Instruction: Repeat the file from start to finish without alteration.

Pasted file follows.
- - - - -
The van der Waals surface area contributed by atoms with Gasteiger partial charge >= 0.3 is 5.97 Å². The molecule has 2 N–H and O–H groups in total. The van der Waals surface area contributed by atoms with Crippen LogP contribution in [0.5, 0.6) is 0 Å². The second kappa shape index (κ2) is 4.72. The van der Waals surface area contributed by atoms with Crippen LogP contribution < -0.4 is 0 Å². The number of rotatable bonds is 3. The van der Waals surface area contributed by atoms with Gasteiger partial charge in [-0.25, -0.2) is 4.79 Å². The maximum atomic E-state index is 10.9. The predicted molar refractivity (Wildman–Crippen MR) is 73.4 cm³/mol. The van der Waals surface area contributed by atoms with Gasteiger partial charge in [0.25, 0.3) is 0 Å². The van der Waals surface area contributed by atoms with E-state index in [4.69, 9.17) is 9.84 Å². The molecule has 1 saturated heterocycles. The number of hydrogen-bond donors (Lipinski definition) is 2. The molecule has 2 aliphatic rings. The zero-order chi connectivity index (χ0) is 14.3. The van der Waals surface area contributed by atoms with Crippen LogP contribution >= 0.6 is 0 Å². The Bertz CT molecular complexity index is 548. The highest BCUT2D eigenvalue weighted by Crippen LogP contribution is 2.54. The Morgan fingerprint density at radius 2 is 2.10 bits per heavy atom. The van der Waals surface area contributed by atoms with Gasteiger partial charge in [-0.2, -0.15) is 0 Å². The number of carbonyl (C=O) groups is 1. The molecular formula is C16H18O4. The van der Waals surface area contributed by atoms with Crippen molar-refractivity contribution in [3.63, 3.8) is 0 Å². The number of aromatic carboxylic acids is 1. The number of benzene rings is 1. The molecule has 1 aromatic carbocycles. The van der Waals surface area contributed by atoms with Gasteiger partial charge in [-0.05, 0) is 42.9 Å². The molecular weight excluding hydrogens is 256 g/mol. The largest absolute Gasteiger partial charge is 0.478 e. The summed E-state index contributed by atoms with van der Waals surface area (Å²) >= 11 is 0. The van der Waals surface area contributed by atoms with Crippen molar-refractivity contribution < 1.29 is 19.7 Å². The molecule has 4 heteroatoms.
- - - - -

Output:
The van der Waals surface area contributed by atoms with Gasteiger partial charge >= 0.3 is 5.97 Å². The molecule has 2 N–H and O–H groups in total. The van der Waals surface area contributed by atoms with Crippen LogP contribution in [0.5, 0.6) is 0 Å². The second kappa shape index (κ2) is 4.72. The van der Waals surface area contributed by atoms with Crippen LogP contribution < -0.4 is 0 Å². The number of rotatable bonds is 3. The van der Waals surface area contributed by atoms with Gasteiger partial charge in [-0.25, -0.2) is 4.79 Å². The maximum atomic E-state index is 10.9. The predicted molar refractivity (Wildman–Crippen MR) is 73.4 cm³/mol. The van der Waals surface area contributed by atoms with Gasteiger partial charge in [0.25, 0.3) is 0 Å². The van der Waals surface area contributed by atoms with E-state index in [4.69, 9.17) is 9.84 Å². The molecule has 1 saturated heterocycles. The number of hydrogen-bond donors (Lipinski definition) is 2. The molecule has 2 aliphatic rings. The zero-order chi connectivity index (χ0) is 14.3. The van der Waals surface area contributed by atoms with Crippen LogP contribution >= 0.6 is 0 Å². The Bertz CT molecular complexity index is 548. The highest BCUT2D eigenvalue weighted by Crippen LogP contribution is 2.54. The Morgan fingerprint density at radius 2 is 2.10 bits per heavy atom. The van der Waals surface area contributed by atoms with Gasteiger partial charge in [-0.2, -0.15) is 0 Å². The number of carbonyl (C=O) groups is 1. The molecular formula is C16H18O4. The van der Waals surface area contributed by atoms with Crippen molar-refractivity contribution in [3.63, 3.8) is 0 Å². The number of aromatic carboxylic acids is 1. The number of benzene rings is 1. The molecule has 1 aromatic carbocycles. The van der Waals surface area contributed by atoms with Gasteiger partial charge in [-0.05, 0) is 42.9 Å². The molecular weight excluding hydrogens is 256 g/mol. The largest absolute Gasteiger partial charge is 0.478 e. The summed E-state index contributed by atoms with van der Waals surface area (Å²) >= 11 is 0. The van der Waals surface area contributed by atoms with Crippen molar-refractivity contribution < 1.29 is 19.7 Å². The molecule has 4 heteroatoms.